Ryan announced her candidacy to the Journal in April after the school board voted 4-3 to deny construction of a ninth-grade center at Harrison. They revoted the next month and approved it, 4-3, when School Board Vice Chair David Morgan changed his vote.
Ryan has two opponents in the July 31 GOP primary. The winner of that contest will face incumbent Democratic Alison Bartlett on Nov. 6. Bartlett was first elected in 2008, but the post was reapportioned this year to include more of wealthy west Cobb.
“I feel (the school board) has become more about personal agendas and getting even than being morally and ethically responsible,” Ryan said. “There are so many great things about our school system, but we are falling short for our children.”
Ryan has lived in Cobb for seven years. She and her husband, David, owns a medical recruiting company, Southryan’s Surgical Group.
She said she was asked to run by fellow citizens in her area shortly after the school board rejected the Harrison project that would include a much-needed choral room and new cafeteria.
Ryan said the district also needs to be more fiscally responsible and that the board shouldn’t make decisions on projects unless they know all the facts.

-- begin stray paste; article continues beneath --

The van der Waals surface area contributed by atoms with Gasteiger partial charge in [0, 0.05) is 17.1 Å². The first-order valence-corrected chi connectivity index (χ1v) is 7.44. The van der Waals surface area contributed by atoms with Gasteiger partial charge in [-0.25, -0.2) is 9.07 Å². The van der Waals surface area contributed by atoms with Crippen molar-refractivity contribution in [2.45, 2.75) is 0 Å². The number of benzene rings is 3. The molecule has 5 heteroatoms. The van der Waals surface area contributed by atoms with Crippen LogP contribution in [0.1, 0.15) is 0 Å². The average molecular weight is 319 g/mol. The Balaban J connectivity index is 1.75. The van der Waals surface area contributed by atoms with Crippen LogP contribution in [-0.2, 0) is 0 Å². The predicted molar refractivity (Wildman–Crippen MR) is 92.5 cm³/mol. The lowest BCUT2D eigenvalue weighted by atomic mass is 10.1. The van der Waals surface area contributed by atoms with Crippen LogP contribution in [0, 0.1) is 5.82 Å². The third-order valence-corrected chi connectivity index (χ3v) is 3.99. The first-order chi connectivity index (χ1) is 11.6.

“I’m not afraid to hold up a vote when I feel we don’t have all the information needed,” she said.
Ryan said she favors the balanced calendar and an early August school start date. She thinks the board spends enough time discussing academic issues.
“Very little is discussed behind doors,” she said.
The mother of two, one of whom just graduated from Harrison and the other who is a rising eighth grader at Lost Mountain Middle, also said she doesn’t support Teach For America if it would require cutting current Cobb educators.
“The concept is great, but I feel our current teachers can accomplish the same thing,” Ryan said.
Ryan said she has not raised any money, though she plans to start accepting contributions Aug. 1. She has not filed a campaign-finance disclosure report.
“It’s time to think outside the box! I was told that it would cost between $5,000 and $10,000 to run a campaign,” she said. “In this economical time people need to think about other ways to get their messages out.”